As cities face a perfect storm of adversity in a post-pandemic world now hit by a soaring cost of living crisis, a major new academic report – Scotland's Urban AGE 2022 - comes at a pivotal time. With offices in Aberdeen, Glasgow and Edinburgh – and clients operating across all of Scotland's key sectors – we have witnessed first-hand the challenges outlined in the report.
But there are still good stories to be told, and Glasgow is no exception. One only needs to count the number of cranes visible in the Glasgow skyline to know that development is happening, across various sectors. And, notwithstanding that new build activity, the continuing scarcity of Grade A stock and the growing focus on the ESG agenda (accelerated in part by Glasgow's hosting of COP26) are combining to create a meaningful repurposing agenda and in certain instances a deep retrofit of the existing built environment.
Taking the residential sector first, the authors of the report highlight 'living locally' as a move away from thinking of our city centres as single entities, to become ecosystems where residents can have their everyday needs served within 20-minutes of their home.
We can already see examples of new living models in the form of build to rent arriving in various quarters of the city centre, from the Moda scheme at Pitt Street, to Drum's mixed-use development at Candleriggs, to Delancey's Get Living at the east end of the High Street. And there is a significant build to rent element at Buchanan Wharf, a particularly exciting mixed-use regeneration scheme for the city, located on the previously under developed south bank of the River Clyde. These upcoming developments will contribute to Glasgow's economic growth and in the delivery of the social benefits outlined in Scotland's Urban Age (SUA2).
The viability of these schemes is also bolstered by current planning policy in Glasgow, with no requirement on developers to deliver an affordable housing element. That policy is, however, currently under review and we do consider that if such a policy is introduced, it needs to be flexible in its terms and in its application so as not to threaten development viability.
Whilst the story of development is a positive one, and real-life examples of the 20-minute neighbourhood are coming to fruition, Glasgow faces the same challenges as all other cities. And that challenge is how do we encourage those who live in the surrounding areas and who have local amenities and the ability to work from home – those living in East Renfrewshire or South Lanarkshire, for example – to visit Glasgow city centre?
One way of doing that has to be in the reimagination of the office. At Brodies, we are already seeing demand for quality buildings that satisfy the requirements of larger occupiers. That includes more flexible space, more collaboration space, and strong ESG credentials – all designed to encourage people back into the office and into the office community - something that simply can't be replicated at home. Offices have to be more now than just bricks and mortar; they need to be communities for office workers in both a micro and macro way.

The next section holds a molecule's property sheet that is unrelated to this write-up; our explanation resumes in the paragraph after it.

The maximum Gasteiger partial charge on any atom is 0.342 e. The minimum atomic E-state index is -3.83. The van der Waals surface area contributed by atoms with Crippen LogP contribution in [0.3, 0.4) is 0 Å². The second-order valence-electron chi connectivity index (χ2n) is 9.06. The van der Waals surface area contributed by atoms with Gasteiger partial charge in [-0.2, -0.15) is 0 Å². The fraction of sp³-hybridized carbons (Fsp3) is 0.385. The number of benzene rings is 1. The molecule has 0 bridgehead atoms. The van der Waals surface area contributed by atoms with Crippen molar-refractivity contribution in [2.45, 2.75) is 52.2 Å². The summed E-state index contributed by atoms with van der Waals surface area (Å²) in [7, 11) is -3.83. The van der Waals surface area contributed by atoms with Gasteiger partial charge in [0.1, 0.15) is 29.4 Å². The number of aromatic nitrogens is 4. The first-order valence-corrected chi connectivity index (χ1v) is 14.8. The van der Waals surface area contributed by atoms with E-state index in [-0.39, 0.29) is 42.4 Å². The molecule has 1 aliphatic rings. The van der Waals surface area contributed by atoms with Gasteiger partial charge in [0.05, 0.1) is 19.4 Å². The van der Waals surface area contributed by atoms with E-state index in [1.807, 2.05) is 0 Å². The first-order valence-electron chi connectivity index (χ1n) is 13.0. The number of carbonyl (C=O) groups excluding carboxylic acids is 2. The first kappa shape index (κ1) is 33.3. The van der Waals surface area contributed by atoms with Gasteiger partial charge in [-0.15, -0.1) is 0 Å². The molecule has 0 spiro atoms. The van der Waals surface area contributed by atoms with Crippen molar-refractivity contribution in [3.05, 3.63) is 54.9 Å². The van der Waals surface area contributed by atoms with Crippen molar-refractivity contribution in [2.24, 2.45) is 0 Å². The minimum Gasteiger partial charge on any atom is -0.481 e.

But this has to be matched with the decarbonisation and comprehensive refurbishment of the older office buildings within the city to meet these occupational needs, for which – as SUA2 highlights – both political will and fiscal impetus are required to facilitate that repurposing and redevelopment agenda.
Glasgow is currently reinventing itself from a post-regeneration city to a proto knowledge city – and it is a city that is in the very fortunate position of having direct access to a significantly well-educated and highly skilled workforce. The city is in the enviable position of having three universities situated around the city core, with innovation districts being promoted by both Glasgow and Strathclyde Universities.
We also have Caledonian University and once you add into the mix the fantastic entities of the Conservatoire, The Glasgow School of Art and the Queen Elizabeth University Teaching Hospital, the knowledge and innovation that we can tap into right in the heart of our city, is really quite astonishing. According to a recent report from CBRE, Glasgow is now recognised as one of the three leading tech hubs in the UK outside of London.
We have an exceptional opportunity on which to, quite literally, build. The last few years have disrupted many areas of our lives, challenging established ways in which we work, spend our leisure time and access goods and services. SUA2 provides a framework for how we can work together to ensure the economic recovery of our city centres and ongoing success of Aberdeen, Edinburgh and Glasgow, and the wider city regions.
As part of the business community, at Brodies we are acutely aware not only of the challenges faced by each of the AGE cities, but also the importance of their success to the national economy. The AGE cities need to be vibrant places for people to live, work and visit. There is now a collective responsibility to implement the recommendations of SUA2 and through collaboration, investment and commitment, reimagine our cities for the next generation.
This article first appeared in The Herald on 30 June 2022